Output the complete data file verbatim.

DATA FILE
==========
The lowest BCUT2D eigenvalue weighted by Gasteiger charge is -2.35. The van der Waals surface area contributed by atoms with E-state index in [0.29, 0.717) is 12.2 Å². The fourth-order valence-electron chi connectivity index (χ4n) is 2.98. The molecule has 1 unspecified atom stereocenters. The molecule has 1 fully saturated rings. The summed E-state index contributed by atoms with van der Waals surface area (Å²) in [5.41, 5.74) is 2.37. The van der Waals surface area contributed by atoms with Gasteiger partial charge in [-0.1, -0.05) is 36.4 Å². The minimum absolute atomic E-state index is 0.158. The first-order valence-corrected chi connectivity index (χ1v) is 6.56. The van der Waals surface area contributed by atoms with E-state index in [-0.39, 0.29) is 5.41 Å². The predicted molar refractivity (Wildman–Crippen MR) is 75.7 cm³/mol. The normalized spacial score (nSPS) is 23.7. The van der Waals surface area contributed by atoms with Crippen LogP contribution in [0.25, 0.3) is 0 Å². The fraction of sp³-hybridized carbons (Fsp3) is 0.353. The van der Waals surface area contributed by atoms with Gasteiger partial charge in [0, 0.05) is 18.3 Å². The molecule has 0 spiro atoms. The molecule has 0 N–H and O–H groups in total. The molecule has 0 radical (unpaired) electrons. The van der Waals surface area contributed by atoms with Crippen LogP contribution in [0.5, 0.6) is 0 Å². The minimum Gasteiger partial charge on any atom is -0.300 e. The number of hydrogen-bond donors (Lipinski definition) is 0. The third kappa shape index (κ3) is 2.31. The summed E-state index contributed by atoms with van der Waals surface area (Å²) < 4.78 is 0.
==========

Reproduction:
The lowest BCUT2D eigenvalue weighted by Gasteiger charge is -2.35. The van der Waals surface area contributed by atoms with E-state index in [0.29, 0.717) is 12.2 Å². The fourth-order valence-electron chi connectivity index (χ4n) is 2.98. The molecule has 1 unspecified atom stereocenters. The molecule has 1 fully saturated rings. The summed E-state index contributed by atoms with van der Waals surface area (Å²) in [5.41, 5.74) is 2.37. The van der Waals surface area contributed by atoms with Gasteiger partial charge in [-0.1, -0.05) is 36.4 Å². The minimum absolute atomic E-state index is 0.158. The first-order valence-corrected chi connectivity index (χ1v) is 6.56. The van der Waals surface area contributed by atoms with E-state index in [-0.39, 0.29) is 5.41 Å². The predicted molar refractivity (Wildman–Crippen MR) is 75.7 cm³/mol. The normalized spacial score (nSPS) is 23.7. The van der Waals surface area contributed by atoms with Crippen LogP contribution in [0.25, 0.3) is 0 Å². The fraction of sp³-hybridized carbons (Fsp3) is 0.353. The van der Waals surface area contributed by atoms with Gasteiger partial charge in [0, 0.05) is 18.3 Å². The molecule has 0 spiro atoms. The molecule has 0 N–H and O–H groups in total. The molecule has 0 radical (unpaired) electrons. The van der Waals surface area contributed by atoms with Crippen LogP contribution in [0.5, 0.6) is 0 Å². The minimum Gasteiger partial charge on any atom is -0.300 e. The number of hydrogen-bond donors (Lipinski definition) is 0. The third kappa shape index (κ3) is 2.31. The summed E-state index contributed by atoms with van der Waals surface area (Å²) < 4.78 is 0.